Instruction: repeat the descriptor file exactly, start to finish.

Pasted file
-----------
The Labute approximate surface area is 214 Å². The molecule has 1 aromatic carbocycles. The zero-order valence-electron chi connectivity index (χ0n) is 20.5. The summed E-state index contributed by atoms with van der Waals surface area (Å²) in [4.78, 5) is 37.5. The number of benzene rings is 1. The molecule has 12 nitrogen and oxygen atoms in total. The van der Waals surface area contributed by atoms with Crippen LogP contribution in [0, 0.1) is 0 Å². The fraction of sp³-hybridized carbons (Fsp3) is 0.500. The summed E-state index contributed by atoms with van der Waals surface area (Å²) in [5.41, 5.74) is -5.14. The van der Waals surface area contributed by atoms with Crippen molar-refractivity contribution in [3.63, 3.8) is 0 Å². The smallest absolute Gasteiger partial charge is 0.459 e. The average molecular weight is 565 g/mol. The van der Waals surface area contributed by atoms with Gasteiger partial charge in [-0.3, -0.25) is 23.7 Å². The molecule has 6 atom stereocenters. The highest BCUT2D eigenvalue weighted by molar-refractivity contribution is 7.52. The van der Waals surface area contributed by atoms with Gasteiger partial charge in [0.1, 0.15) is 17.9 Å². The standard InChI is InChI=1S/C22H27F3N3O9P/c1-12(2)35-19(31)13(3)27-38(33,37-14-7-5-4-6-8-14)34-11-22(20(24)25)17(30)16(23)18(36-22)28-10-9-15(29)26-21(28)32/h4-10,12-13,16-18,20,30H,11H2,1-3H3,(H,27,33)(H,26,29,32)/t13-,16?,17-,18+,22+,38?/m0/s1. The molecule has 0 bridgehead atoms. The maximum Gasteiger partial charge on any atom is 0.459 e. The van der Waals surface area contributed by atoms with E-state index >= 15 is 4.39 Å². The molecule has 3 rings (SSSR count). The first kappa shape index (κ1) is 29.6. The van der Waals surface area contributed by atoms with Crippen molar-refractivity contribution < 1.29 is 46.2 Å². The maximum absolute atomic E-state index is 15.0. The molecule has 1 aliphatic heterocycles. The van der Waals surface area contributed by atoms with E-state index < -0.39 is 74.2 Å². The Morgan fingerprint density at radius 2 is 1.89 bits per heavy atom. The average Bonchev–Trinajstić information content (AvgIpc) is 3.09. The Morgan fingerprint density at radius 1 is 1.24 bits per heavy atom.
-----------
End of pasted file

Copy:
The Labute approximate surface area is 214 Å². The molecule has 1 aromatic carbocycles. The zero-order valence-electron chi connectivity index (χ0n) is 20.5. The summed E-state index contributed by atoms with van der Waals surface area (Å²) in [4.78, 5) is 37.5. The number of benzene rings is 1. The molecule has 12 nitrogen and oxygen atoms in total. The van der Waals surface area contributed by atoms with Crippen LogP contribution in [0, 0.1) is 0 Å². The fraction of sp³-hybridized carbons (Fsp3) is 0.500. The summed E-state index contributed by atoms with van der Waals surface area (Å²) in [5.41, 5.74) is -5.14. The van der Waals surface area contributed by atoms with Crippen molar-refractivity contribution in [3.63, 3.8) is 0 Å². The smallest absolute Gasteiger partial charge is 0.459 e. The average molecular weight is 565 g/mol. The van der Waals surface area contributed by atoms with Gasteiger partial charge in [-0.3, -0.25) is 23.7 Å². The molecule has 6 atom stereocenters. The highest BCUT2D eigenvalue weighted by molar-refractivity contribution is 7.52. The van der Waals surface area contributed by atoms with Gasteiger partial charge in [0.1, 0.15) is 17.9 Å². The standard InChI is InChI=1S/C22H27F3N3O9P/c1-12(2)35-19(31)13(3)27-38(33,37-14-7-5-4-6-8-14)34-11-22(20(24)25)17(30)16(23)18(36-22)28-10-9-15(29)26-21(28)32/h4-10,12-13,16-18,20,30H,11H2,1-3H3,(H,27,33)(H,26,29,32)/t13-,16?,17-,18+,22+,38?/m0/s1. The molecule has 0 bridgehead atoms. The maximum Gasteiger partial charge on any atom is 0.459 e. The van der Waals surface area contributed by atoms with E-state index >= 15 is 4.39 Å². The molecule has 3 rings (SSSR count). The first kappa shape index (κ1) is 29.6. The van der Waals surface area contributed by atoms with Crippen molar-refractivity contribution < 1.29 is 46.2 Å². The maximum absolute atomic E-state index is 15.0. The molecule has 1 aliphatic heterocycles. The van der Waals surface area contributed by atoms with E-state index < -0.39 is 74.2 Å². The Morgan fingerprint density at radius 2 is 1.89 bits per heavy atom. The average Bonchev–Trinajstić information content (AvgIpc) is 3.09. The Morgan fingerprint density at radius 1 is 1.24 bits per heavy atom.